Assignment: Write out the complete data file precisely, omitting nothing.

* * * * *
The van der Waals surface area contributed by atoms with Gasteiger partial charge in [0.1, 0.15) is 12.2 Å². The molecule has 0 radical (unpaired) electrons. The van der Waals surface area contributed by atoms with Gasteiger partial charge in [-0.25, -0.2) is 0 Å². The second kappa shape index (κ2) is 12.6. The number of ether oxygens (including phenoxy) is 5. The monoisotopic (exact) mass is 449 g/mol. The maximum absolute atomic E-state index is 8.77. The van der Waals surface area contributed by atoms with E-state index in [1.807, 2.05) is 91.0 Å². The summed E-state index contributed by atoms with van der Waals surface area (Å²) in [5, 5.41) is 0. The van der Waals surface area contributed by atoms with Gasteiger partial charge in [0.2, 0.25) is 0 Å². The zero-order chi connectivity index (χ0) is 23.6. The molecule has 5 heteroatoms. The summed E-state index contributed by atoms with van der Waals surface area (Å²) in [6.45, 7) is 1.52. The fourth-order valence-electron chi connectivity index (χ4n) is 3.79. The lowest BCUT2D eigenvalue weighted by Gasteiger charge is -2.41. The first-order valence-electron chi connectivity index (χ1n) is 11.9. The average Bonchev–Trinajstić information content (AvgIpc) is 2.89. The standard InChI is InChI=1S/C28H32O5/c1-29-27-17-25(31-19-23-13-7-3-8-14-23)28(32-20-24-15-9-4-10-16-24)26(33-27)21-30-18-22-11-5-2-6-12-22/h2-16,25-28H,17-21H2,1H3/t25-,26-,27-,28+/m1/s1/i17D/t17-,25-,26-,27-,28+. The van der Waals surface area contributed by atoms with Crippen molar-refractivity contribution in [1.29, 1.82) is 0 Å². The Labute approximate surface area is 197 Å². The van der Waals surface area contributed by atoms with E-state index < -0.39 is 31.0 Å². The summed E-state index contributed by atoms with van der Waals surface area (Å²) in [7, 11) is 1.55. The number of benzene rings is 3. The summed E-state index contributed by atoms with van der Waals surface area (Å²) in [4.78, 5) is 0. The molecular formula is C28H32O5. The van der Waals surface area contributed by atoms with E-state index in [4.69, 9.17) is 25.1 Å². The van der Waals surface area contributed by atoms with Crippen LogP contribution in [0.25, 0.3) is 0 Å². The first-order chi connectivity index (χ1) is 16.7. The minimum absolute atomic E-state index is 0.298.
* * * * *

The van der Waals surface area contributed by atoms with Gasteiger partial charge in [0.1, 0.15) is 12.2 Å². The molecule has 0 radical (unpaired) electrons. The van der Waals surface area contributed by atoms with Gasteiger partial charge in [-0.25, -0.2) is 0 Å². The second kappa shape index (κ2) is 12.6. The number of ether oxygens (including phenoxy) is 5. The monoisotopic (exact) mass is 449 g/mol. The maximum absolute atomic E-state index is 8.77. The van der Waals surface area contributed by atoms with E-state index in [1.807, 2.05) is 91.0 Å². The summed E-state index contributed by atoms with van der Waals surface area (Å²) in [5, 5.41) is 0. The van der Waals surface area contributed by atoms with Gasteiger partial charge in [0.2, 0.25) is 0 Å². The zero-order chi connectivity index (χ0) is 23.6. The molecule has 5 heteroatoms. The summed E-state index contributed by atoms with van der Waals surface area (Å²) in [6.45, 7) is 1.52. The fourth-order valence-electron chi connectivity index (χ4n) is 3.79. The lowest BCUT2D eigenvalue weighted by Gasteiger charge is -2.41. The first-order valence-electron chi connectivity index (χ1n) is 11.9. The average Bonchev–Trinajstić information content (AvgIpc) is 2.89. The standard InChI is InChI=1S/C28H32O5/c1-29-27-17-25(31-19-23-13-7-3-8-14-23)28(32-20-24-15-9-4-10-16-24)26(33-27)21-30-18-22-11-5-2-6-12-22/h2-16,25-28H,17-21H2,1H3/t25-,26-,27-,28+/m1/s1/i17D/t17-,25-,26-,27-,28+. The van der Waals surface area contributed by atoms with Crippen molar-refractivity contribution in [1.29, 1.82) is 0 Å². The Labute approximate surface area is 197 Å². The van der Waals surface area contributed by atoms with E-state index < -0.39 is 31.0 Å². The summed E-state index contributed by atoms with van der Waals surface area (Å²) in [7, 11) is 1.55. The number of benzene rings is 3. The summed E-state index contributed by atoms with van der Waals surface area (Å²) in [4.78, 5) is 0. The molecular formula is C28H32O5. The van der Waals surface area contributed by atoms with E-state index in [4.69, 9.17) is 25.1 Å². The van der Waals surface area contributed by atoms with Crippen LogP contribution in [0.25, 0.3) is 0 Å². The first-order chi connectivity index (χ1) is 16.7. The minimum absolute atomic E-state index is 0.298.